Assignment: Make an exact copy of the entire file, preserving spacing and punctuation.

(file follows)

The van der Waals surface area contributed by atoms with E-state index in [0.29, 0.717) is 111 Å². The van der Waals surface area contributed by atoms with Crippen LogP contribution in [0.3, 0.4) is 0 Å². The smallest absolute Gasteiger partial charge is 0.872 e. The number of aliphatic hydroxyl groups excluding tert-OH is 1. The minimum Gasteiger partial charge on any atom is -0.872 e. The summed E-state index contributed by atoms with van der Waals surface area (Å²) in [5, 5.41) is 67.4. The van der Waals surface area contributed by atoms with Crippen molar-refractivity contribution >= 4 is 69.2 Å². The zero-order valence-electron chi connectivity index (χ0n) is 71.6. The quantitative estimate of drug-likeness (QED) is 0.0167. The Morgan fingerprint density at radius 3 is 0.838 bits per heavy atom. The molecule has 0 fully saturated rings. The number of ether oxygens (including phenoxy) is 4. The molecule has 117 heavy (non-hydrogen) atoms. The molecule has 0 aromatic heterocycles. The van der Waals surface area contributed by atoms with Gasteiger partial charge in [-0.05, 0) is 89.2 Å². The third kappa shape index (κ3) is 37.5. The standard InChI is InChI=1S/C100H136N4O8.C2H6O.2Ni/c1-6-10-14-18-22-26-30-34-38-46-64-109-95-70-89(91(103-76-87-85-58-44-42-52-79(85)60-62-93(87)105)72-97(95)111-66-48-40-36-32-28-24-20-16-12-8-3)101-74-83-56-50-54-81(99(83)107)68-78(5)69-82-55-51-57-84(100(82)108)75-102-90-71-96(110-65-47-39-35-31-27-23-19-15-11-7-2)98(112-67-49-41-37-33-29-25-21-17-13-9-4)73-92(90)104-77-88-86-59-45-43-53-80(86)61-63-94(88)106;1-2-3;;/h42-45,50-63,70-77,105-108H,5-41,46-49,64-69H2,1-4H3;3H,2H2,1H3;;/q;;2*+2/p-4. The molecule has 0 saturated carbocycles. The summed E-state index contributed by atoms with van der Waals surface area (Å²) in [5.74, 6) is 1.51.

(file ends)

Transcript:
The van der Waals surface area contributed by atoms with E-state index in [0.29, 0.717) is 111 Å². The van der Waals surface area contributed by atoms with Crippen LogP contribution in [0.3, 0.4) is 0 Å². The smallest absolute Gasteiger partial charge is 0.872 e. The number of aliphatic hydroxyl groups excluding tert-OH is 1. The minimum Gasteiger partial charge on any atom is -0.872 e. The summed E-state index contributed by atoms with van der Waals surface area (Å²) in [5, 5.41) is 67.4. The van der Waals surface area contributed by atoms with Crippen molar-refractivity contribution >= 4 is 69.2 Å². The zero-order valence-electron chi connectivity index (χ0n) is 71.6. The quantitative estimate of drug-likeness (QED) is 0.0167. The Morgan fingerprint density at radius 3 is 0.838 bits per heavy atom. The molecule has 0 fully saturated rings. The number of ether oxygens (including phenoxy) is 4. The molecule has 117 heavy (non-hydrogen) atoms. The molecule has 0 aromatic heterocycles. The van der Waals surface area contributed by atoms with Gasteiger partial charge in [-0.05, 0) is 89.2 Å². The third kappa shape index (κ3) is 37.5. The standard InChI is InChI=1S/C100H136N4O8.C2H6O.2Ni/c1-6-10-14-18-22-26-30-34-38-46-64-109-95-70-89(91(103-76-87-85-58-44-42-52-79(85)60-62-93(87)105)72-97(95)111-66-48-40-36-32-28-24-20-16-12-8-3)101-74-83-56-50-54-81(99(83)107)68-78(5)69-82-55-51-57-84(100(82)108)75-102-90-71-96(110-65-47-39-35-31-27-23-19-15-11-7-2)98(112-67-49-41-37-33-29-25-21-17-13-9-4)73-92(90)104-77-88-86-59-45-43-53-80(86)61-63-94(88)106;1-2-3;;/h42-45,50-63,70-77,105-108H,5-41,46-49,64-69H2,1-4H3;3H,2H2,1H3;;/q;;2*+2/p-4. The molecule has 0 saturated carbocycles. The summed E-state index contributed by atoms with van der Waals surface area (Å²) in [5.74, 6) is 1.51.